Regular mobile phone messages containing advice with healthy lifestyles

Mobile phone messaging can be an effective technique for lifestyle modification to reduce the incidence of type 2 diabetes in India and other developing countries, says a study published in British medical journal The Lancet.

The study, “Effectiveness of mobile phone messaging in prevention of type 2 diabetes through lifestyle modification in men in India: a prospective, parallel-group, randomised controlled trial,” was done by A. Ramachandran and others. It has shown that the cumulative incidence of type 2 diabetes was lower among those who received the mobile phone messaging intervention during the two-year trial than those in controls.

The research evaluates a programme, which used a simple, inexpensive text messaging service so as to try to prevent type 2 diabetes in men aged 35-55.

In a group of 537 patients, 18 per cent of the participants who received regular messages containing information about healthy lifestyle and the benefits of physical activity and diet developed type 2 diabetes, compared with 27 per cent in the control group who did not receive the messages.

This is the first trial in any country to show the benefits of a messaging service as a technique to prevent type 2 diabetes and the findings show the same preventive effectiveness as those of direct contact methods. This has particular relevance for rural or remote areas where direct contact is difficult or expensive.

The study was done on the men at 10 sites in industrial units of Chennai and Visakhapatnam. Participants were at a high risk of type 2 diabetes on the basis of 2 h glucose concentrations at the first oral glucose tolerance test.

“We aimed to induce dietary change and increase physical activity. Mobile phone messaging was associated with reduced dietary energy intake on recall; however, reported physical activity and bodyweight were similar in the intervention and control groups,” said Dr. Ramachandran, chairperson of Dr. A. Ramachandran’s Diabetes Hospitals, Chennai.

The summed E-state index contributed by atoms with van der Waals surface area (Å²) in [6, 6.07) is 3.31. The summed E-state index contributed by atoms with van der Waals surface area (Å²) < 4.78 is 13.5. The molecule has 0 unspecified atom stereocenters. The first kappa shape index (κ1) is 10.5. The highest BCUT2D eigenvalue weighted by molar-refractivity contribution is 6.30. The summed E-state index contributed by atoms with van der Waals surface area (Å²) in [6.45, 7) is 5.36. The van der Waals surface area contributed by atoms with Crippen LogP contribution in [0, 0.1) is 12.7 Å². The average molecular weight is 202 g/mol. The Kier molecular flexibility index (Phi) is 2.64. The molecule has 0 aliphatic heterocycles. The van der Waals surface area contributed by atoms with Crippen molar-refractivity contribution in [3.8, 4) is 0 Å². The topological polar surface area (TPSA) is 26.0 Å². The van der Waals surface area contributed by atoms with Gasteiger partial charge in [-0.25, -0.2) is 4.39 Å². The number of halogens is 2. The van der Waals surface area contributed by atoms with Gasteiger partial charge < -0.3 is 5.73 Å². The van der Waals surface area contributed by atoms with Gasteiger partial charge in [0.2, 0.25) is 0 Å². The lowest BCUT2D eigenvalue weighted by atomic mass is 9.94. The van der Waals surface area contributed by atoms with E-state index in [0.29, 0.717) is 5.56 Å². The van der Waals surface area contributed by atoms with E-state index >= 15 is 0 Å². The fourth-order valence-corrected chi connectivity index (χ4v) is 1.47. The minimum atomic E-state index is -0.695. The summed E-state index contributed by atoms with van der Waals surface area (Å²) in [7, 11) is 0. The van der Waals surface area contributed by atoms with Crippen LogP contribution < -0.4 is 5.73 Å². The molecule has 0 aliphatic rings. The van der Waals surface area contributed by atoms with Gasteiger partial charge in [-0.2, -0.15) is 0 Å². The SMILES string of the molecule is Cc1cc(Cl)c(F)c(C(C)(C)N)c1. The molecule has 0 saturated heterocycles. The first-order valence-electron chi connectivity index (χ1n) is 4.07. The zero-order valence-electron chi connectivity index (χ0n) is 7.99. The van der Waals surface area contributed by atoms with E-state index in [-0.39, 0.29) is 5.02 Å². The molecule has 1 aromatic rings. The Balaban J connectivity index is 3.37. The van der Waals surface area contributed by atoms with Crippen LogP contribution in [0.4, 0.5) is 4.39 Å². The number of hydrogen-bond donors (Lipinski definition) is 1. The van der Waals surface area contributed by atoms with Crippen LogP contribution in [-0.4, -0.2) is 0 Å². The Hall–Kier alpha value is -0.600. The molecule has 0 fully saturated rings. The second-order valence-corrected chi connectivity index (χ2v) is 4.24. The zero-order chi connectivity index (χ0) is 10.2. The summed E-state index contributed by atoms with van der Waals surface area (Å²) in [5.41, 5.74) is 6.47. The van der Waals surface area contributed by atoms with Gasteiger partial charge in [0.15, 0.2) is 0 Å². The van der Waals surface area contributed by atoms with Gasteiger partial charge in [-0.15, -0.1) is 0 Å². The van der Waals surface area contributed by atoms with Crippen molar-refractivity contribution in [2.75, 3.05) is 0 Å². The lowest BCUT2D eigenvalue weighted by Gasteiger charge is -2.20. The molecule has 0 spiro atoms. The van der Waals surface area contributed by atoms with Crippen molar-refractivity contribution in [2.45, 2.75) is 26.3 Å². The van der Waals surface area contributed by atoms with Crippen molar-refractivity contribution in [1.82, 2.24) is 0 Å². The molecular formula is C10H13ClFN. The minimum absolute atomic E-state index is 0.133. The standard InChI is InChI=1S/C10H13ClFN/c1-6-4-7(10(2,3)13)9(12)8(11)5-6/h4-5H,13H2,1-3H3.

The study assessed 8,741 participants for eligibility and 537 were randomly assigned to either mobile phone intervention (271) or standard care (266) for two years.

The cumulative incidence of type 2 diabetes was lower among those who received mobile messages than in controls: (50) or 18 per cent participants in the intervention group developed type 2 diabetes, against 73 or 27 per cent in the control group.

“The SMSes were sent twice a week, and we had a mechanism to ensure that they were received. We modified messages from time to time and we also know that SMSes were acceptable to 97 per cent of those who received them. This was important because we were interfering in personal lives,” Dr. Ramachandran told The Hindu.

“India has a high prevalence of type 2 diabetes and widespread mobile phone ownership. We assessed whether tailored mobile phone messaging to encourage lifestyle change could reduce type 2 diabetes compared with standard lifestyle advice among Indian men with impaired glucose tolerance,” the study says.

In 2008, 1.8 million individuals died prematurely because of type 1 and 2 diabetes, with more than 80 per cent of these deaths taking place in low-income and middle-income countries.

High levels of mobile phone ownership across countries of all income economies and across all socio-economic groups hold the potential to scale up effective health interventions for large populations.

“We chose mobile because of its high penetration, the low cost of SMS and high scalability,” Dr. Ramachandran said.

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